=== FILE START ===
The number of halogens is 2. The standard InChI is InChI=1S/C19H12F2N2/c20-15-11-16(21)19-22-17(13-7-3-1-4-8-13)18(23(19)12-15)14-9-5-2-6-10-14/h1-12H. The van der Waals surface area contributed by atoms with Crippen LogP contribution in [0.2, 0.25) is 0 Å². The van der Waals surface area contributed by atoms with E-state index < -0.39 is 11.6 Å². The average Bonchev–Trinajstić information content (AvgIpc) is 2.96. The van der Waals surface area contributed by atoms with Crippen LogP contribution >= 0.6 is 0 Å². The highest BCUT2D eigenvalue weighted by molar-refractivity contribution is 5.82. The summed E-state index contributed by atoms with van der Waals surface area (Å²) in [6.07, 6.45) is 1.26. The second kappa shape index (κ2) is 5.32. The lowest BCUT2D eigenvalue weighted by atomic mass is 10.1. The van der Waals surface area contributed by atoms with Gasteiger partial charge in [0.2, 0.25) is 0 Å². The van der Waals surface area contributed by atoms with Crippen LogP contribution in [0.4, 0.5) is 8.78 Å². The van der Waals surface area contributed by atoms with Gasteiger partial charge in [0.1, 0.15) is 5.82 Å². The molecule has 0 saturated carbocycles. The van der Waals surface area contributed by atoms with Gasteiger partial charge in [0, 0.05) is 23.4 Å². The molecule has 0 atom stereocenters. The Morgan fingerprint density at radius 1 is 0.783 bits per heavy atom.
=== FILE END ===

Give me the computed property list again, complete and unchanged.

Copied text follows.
The number of halogens is 2. The standard InChI is InChI=1S/C19H12F2N2/c20-15-11-16(21)19-22-17(13-7-3-1-4-8-13)18(23(19)12-15)14-9-5-2-6-10-14/h1-12H. The van der Waals surface area contributed by atoms with Crippen LogP contribution in [0.2, 0.25) is 0 Å². The van der Waals surface area contributed by atoms with E-state index < -0.39 is 11.6 Å². The average Bonchev–Trinajstić information content (AvgIpc) is 2.96. The van der Waals surface area contributed by atoms with Crippen LogP contribution >= 0.6 is 0 Å². The highest BCUT2D eigenvalue weighted by molar-refractivity contribution is 5.82. The summed E-state index contributed by atoms with van der Waals surface area (Å²) in [6.07, 6.45) is 1.26. The second kappa shape index (κ2) is 5.32. The lowest BCUT2D eigenvalue weighted by atomic mass is 10.1. The van der Waals surface area contributed by atoms with Gasteiger partial charge in [0.2, 0.25) is 0 Å². The van der Waals surface area contributed by atoms with Crippen LogP contribution in [0.4, 0.5) is 8.78 Å². The van der Waals surface area contributed by atoms with Gasteiger partial charge in [0.1, 0.15) is 5.82 Å². The molecule has 0 saturated carbocycles. The van der Waals surface area contributed by atoms with Gasteiger partial charge in [0, 0.05) is 23.4 Å². The molecule has 0 atom stereocenters. The Morgan fingerprint density at radius 1 is 0.783 bits per heavy atom.